This is the story of the rebirth of a pool – and then some.
It all started when I was contacted by a homeowner who was in what I’d call perfectly reasonable distress: His swimming pool was a mess, he told me, surrounded by cracked decking, a crumbling slide structure and a deteriorating fireplace. He’d already spent a bundle on piers and other fixes recommended by engineers, hoping to
With new rules and varying codes, setting up drain systems for pools and spas is more complicated than it once was, notes Paolo Benedetti. Here, he offers a bit of technical advice that will help clarify the process -- and make it easier for systems to pass inspection.
As a designer, I am quite familiar with projects that involve a good bit of give and take between me and my clients. You know how it goes: the typical process of success by approximation as you work through sets of possibilities and navigate around a couple dead ends before a design is approved and accepted.
In a WaterShapes article earlier this year, for instance, I wrote about the ordeal of developing seven distinct
By David Tisherman
‘In my observation,’ wrote David Tisherman in his Details column for the August 2006 edition of WaterShapes, ‘steps tend to be afterthoughts and are seldom fully considered. But I’ve always taken them seriously because I see them as prime gathering places where people sit, move in and out of the water and in general spend a great deal of time.’
‘Children also jump from the steps into the deeper water and
Of all the design trends that have taken hold in watershaping through the past ten years, the one that leads us to work with plenty of slot-edge, perimeter-overflow systems may well be my favorite.
I’ve done them partway and all the way around pools and spas; I’ve run them up against all sorts of materials, from poured concrete to incredibly beautiful varieties of stone; and, most of all, I’ve appreciated the skill that goes into installing them and making these water-in-transit
What happens when the water added to a newly plastered pool has had a chance to interact fully with its new surroundings? That's a big question, writes Kim Skinner -- one that has implications for the long-term appearance and maintenance of countless watershapes.
For most residents of southeastern Canada, the winter of 2013/2014 was memorable for off-the-hook low temperatures, plenty of snow and lots of discomfort. For me and my crew, however, what we’ll recall most is how hard we worked right through the teeth of the inclement weather to make a huge project deliverable by its May 2014 deadline.
As was reported in the first article of this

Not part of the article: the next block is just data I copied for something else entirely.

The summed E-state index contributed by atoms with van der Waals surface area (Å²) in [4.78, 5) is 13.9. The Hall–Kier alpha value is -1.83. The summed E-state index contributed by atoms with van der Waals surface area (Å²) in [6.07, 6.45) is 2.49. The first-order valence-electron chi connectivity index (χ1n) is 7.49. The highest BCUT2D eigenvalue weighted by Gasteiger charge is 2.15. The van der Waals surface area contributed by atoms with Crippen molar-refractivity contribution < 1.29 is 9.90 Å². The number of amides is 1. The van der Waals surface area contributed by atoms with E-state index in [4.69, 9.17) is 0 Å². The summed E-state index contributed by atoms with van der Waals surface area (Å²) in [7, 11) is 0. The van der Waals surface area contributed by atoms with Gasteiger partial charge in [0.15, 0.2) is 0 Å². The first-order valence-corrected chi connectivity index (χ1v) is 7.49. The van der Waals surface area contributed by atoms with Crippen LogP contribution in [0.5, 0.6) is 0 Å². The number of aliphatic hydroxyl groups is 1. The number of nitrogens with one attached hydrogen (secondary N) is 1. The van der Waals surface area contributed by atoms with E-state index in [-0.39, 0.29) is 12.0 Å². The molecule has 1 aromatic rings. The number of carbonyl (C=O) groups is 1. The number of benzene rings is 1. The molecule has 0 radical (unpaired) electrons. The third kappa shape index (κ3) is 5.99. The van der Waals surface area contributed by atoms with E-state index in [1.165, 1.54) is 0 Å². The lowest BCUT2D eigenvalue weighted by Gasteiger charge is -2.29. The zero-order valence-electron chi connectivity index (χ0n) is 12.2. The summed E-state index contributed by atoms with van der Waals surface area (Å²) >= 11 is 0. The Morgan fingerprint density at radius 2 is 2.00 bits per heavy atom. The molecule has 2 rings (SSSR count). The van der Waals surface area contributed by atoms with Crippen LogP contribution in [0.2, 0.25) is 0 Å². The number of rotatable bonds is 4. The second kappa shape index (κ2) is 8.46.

Living and working on a part of the globe where the winters are severe is almost balanced by how hospitable the weather generally can be for the rest of the year.
That, of course, is something we count on as watershapers in the Canadian marketplace: The joy of leaving winter weather behind is something our clients fully appreciate, so much so that they’re willing to go the distance with
It was a great project: The client called us in to look at a sloping backyard for which his one and only wish was an environment that would be “organic and pre-existing” – that is, a composition that looked as though it had been there forever, long before the adjacent home entered the picture.
That sort of look is our stock in trade at Outdoor Republic, a Pleasanton, Calif.-based firm that specializes in the use of artificial rock. As is often the case, we became involved after the homeowner had
When agitated or flowing water moves through the air, it loses carbon dioxide. That's particularly significant in systems with fountain jets, waterfalls or vanishing edges, observes Kim Skinner, with the loss affecting pH in ways that must be dealt with to avoid big problems.
Indoor pools are wonderful as both design challenges and family recreation centers. But as Paolo Benedetti discusses here, they'll stand the test of time only if you take care of moving the moisture they generate away from the indoor space -- no shortcuts allowed!
By Mike Farley
Once U.S. designers and builders “discovered” vanishing edges – probably at some point in the 1980s, although the look emerged long before then with some forward-thinking architects and watershapers – we’ve never let this highly visual design detail go.
I use these edge effects in my designs all the time, and setting them up in the best way possible has
Devising an approach to the application of fields of glass tile to complex surfaces is never simple, but when your goal is to do so while minimizing cuts and eliminating any visual “tics” that might stand out like sore thumbs when the work is done? That’s taking the work to a whole different level.
The project under discussion here, built in Gilbert, Ariz., offered this sort of challenge twice – once in a large entryway waterfeature, and again in the backyard with an outsized